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Vector Integral Notation/ Substition question Watch

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    (Apologies vector intergral may not be the terminology here)

    So I am looking at a subsituton of the form:  \int d^3 \vec{k} \to (\frac{L}{2\pi})^3 \int d^3 \vec{n}

    where  \vec{k}=\frac{2\pi}{L} \vec{n}

    I just want to check I have some definitions correct and why we need the factor cubed correct, since I've always took this integral notation for granted.

    So just to confirm that   d^3 \vec{k} = dk_x \hat{i} + dk_y \hat{j} + dk_z \hat{k} ?

    So therefore I have   d^3 \vec{k} = \frac{L}{2\pi}^dn_x \hat{i} + \frac{L}{2\pi}^dn_y \hat{j} + \frac{L}{2\pi}^dn_z \hat{k}

    Now explicitly, most likely this is a question/answer on notation, if I was to write it out in (unecessary ) detail, what would the next line(or two) be before getting:

     (\frac{L}{2\pi})^3  \int d^3 \vec{n}

    Many thanks in advance
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    (Original post by nologiceretoday)
    (Apologies vector intergral may not be the terminology here)

    So I am looking at a subsituton of the form:  \int d^3 \vec{k} \to (\frac{L}{2\pi})^3 \int d^3 \vec{n}

    where  \vec{k}=\frac{2\pi}{L} \vec{n}

    I just want to check I have some definitions correct and why we need the factor cubed correct, since I've always took this integral notation for granted.

    So just to confirm that   d^3 \vec{k} = dk_x \hat{i} + dk_y \hat{j} + dk_z \hat{k} ?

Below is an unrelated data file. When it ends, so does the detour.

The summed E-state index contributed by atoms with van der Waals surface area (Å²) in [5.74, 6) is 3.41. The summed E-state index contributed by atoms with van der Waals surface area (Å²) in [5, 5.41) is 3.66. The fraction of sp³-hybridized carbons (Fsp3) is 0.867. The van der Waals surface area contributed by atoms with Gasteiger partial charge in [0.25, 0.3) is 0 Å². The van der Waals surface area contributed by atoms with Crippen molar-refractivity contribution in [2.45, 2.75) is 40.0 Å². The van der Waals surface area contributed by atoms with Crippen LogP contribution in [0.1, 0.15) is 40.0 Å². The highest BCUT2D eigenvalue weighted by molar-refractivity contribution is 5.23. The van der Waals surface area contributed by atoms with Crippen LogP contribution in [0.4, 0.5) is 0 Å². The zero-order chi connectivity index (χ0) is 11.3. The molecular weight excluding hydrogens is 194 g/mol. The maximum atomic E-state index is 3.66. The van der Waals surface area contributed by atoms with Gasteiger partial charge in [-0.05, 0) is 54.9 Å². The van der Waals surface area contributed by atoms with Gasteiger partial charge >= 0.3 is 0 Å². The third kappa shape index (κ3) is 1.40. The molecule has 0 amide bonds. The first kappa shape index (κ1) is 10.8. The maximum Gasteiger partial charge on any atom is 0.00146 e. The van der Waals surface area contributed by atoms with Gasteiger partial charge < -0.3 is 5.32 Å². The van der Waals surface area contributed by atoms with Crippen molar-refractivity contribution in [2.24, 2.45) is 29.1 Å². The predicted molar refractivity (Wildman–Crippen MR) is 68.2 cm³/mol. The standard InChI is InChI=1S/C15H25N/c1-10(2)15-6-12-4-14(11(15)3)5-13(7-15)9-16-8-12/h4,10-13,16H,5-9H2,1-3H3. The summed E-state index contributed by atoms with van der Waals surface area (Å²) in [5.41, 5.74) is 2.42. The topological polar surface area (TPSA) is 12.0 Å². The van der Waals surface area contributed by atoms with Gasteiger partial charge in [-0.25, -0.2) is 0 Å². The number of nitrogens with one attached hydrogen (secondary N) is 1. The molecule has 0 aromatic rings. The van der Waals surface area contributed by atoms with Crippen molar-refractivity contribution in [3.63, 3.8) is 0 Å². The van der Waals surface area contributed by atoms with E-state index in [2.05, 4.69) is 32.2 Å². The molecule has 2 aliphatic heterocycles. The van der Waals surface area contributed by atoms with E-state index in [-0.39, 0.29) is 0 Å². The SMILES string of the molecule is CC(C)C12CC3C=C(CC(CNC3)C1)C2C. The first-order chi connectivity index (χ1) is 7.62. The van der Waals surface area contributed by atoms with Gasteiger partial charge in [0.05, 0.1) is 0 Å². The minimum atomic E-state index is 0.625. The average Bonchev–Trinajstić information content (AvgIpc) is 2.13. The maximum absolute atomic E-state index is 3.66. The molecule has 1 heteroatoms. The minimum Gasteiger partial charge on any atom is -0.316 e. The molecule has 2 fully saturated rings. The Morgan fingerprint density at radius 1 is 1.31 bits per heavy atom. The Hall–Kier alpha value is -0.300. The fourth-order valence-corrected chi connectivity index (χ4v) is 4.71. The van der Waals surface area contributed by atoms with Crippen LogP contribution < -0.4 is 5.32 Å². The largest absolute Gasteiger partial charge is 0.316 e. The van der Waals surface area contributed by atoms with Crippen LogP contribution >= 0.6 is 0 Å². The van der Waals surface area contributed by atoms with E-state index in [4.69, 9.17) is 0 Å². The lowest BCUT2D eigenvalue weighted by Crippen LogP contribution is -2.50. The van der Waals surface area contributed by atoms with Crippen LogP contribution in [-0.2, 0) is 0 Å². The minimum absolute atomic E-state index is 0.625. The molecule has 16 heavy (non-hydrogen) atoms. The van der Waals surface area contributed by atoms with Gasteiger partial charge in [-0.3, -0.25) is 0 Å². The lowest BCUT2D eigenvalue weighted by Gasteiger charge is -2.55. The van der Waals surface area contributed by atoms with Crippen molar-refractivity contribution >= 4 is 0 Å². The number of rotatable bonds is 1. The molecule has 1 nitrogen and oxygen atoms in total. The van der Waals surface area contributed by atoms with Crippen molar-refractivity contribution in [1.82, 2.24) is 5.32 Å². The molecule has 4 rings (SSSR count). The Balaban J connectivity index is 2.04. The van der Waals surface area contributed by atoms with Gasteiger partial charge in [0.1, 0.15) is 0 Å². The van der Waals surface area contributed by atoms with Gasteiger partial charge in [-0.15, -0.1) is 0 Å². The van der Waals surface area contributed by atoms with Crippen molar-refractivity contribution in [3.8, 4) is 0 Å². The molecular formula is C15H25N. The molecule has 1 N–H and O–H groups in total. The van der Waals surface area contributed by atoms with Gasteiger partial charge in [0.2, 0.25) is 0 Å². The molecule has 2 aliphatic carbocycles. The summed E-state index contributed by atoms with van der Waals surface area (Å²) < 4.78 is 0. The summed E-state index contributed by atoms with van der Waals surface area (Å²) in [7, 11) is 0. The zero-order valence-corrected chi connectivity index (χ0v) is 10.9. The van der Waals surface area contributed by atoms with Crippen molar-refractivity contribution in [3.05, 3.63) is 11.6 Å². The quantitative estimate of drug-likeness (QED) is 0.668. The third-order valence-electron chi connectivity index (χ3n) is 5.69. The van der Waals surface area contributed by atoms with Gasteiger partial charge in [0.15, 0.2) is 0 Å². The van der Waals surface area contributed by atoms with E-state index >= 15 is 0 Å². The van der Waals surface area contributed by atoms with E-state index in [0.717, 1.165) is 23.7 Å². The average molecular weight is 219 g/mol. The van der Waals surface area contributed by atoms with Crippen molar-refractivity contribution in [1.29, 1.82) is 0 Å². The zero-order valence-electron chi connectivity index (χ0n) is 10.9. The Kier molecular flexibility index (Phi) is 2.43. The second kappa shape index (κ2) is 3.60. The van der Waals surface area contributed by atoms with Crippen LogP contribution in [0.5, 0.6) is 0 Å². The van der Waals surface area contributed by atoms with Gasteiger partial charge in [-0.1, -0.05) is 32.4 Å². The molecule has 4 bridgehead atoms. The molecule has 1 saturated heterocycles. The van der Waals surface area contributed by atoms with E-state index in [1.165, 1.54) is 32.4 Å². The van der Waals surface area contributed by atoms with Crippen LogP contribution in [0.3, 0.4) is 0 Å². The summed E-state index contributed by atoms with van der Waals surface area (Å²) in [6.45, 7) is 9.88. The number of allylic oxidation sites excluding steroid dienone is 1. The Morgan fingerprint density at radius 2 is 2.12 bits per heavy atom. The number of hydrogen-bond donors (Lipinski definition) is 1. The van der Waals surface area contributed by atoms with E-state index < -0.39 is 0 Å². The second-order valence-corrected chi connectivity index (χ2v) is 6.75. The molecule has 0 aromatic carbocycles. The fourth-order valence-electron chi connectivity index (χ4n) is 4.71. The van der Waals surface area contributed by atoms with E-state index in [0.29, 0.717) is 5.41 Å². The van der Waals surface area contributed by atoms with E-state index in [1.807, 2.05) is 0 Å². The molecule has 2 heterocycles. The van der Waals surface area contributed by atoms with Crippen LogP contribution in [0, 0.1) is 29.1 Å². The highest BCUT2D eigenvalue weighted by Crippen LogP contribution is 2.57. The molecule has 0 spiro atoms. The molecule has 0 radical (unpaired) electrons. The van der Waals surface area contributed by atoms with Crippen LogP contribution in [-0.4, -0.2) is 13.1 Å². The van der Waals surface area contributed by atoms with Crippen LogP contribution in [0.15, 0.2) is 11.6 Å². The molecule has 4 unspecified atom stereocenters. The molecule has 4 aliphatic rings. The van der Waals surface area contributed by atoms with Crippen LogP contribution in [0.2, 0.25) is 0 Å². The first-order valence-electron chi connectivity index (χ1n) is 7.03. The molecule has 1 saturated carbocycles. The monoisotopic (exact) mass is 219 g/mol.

This doesn't look at all right. You seem to be mixing up a volume element with the differential of a vector. It's like confusing dV = dx\ dy\ dz with d\vec{r}=dx \vec{i} + dy \vec{j} + dz \vec{k}

    I guess that you are trying to represent a volume element in k-space for a quantum particle in a 3D box of size L so you have:

    k_x=\dfrac{\pi n_x}{L}, k_y=\dfrac{\pi n_y}{L}, k_z=\dfrac{\pi n_z}{L}

    where the n_x come from the requirement that the wave function goes to 0 at the sides of the box, and then we would have:

    d^3 \vec{k} = dk_x\ dk_y\ dk_z = (\frac{\pi}{L})^3 dn_x\ dn_y\ dn_z

    So unless I'm confused, you seem to have the reciprocal of the correct constant, and an extra factor of 2 - that may come from your box, I guess, if you have -L <x,y,z < L
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    (Original post by atsruser)
    This doesn't look at all right. You seem to be mixing up a volume element with the differential of a vector. It's like confusing dV = dx\ dy\ dz with d\vec{r}=dx \vec{i} + dy \vec{j} + dz \vec{k}

    I guess that you are trying to represent a volume element in k-space for a quantum particle in a 3D box of size L so you have:

    k_x=\dfrac{\pi n_x}{L}, k_y=\dfrac{\pi n_y}{L}, k_z=\dfrac{\pi n_z}{L}

    where the n_x come from the requirement that the wave function goes to 0 at the sides of the box, and then we would have:

    d^3 \vec{k} = dk_x\ dk_y\ dk_z = (\frac{\pi}{L})^3 dn_x\ dn_y\ dn_z

    So unless I'm confused, you seem to have the reciprocal of the correct constant, and an extra factor of 2 - that may come from your box, I guess, if you have -L <x,y,z < L
    ok thank you I guess that would make more sense.

    But the notation is inconsistent then? As in we don't write [tex] d \vec{V} [/tex[ when we are concerned with this volume element.

    I wouldnt have thought you'd use the vector notation for any sort of volume element?
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    (Original post by nologiceretoday)
    But the notation is inconsistent then? As in we don't write [tex] d \vec{V} [/tex[ when we are concerned with this volume element.

    I wouldnt have thought you'd use the vector notation for any sort of volume element?
    I'm not exactly sure to what you're referring but here are two short threads on volume notation that may be helpful:

    https://math.stackexchange.com/quest...ntial-notation

    https://math.stackexchange.com/quest...ments-notation

    As far as I can tell, the notation for volume elements is pretty variable and non-standard, and differs between maths and physics, and in physics, between different branches.
 
 
 
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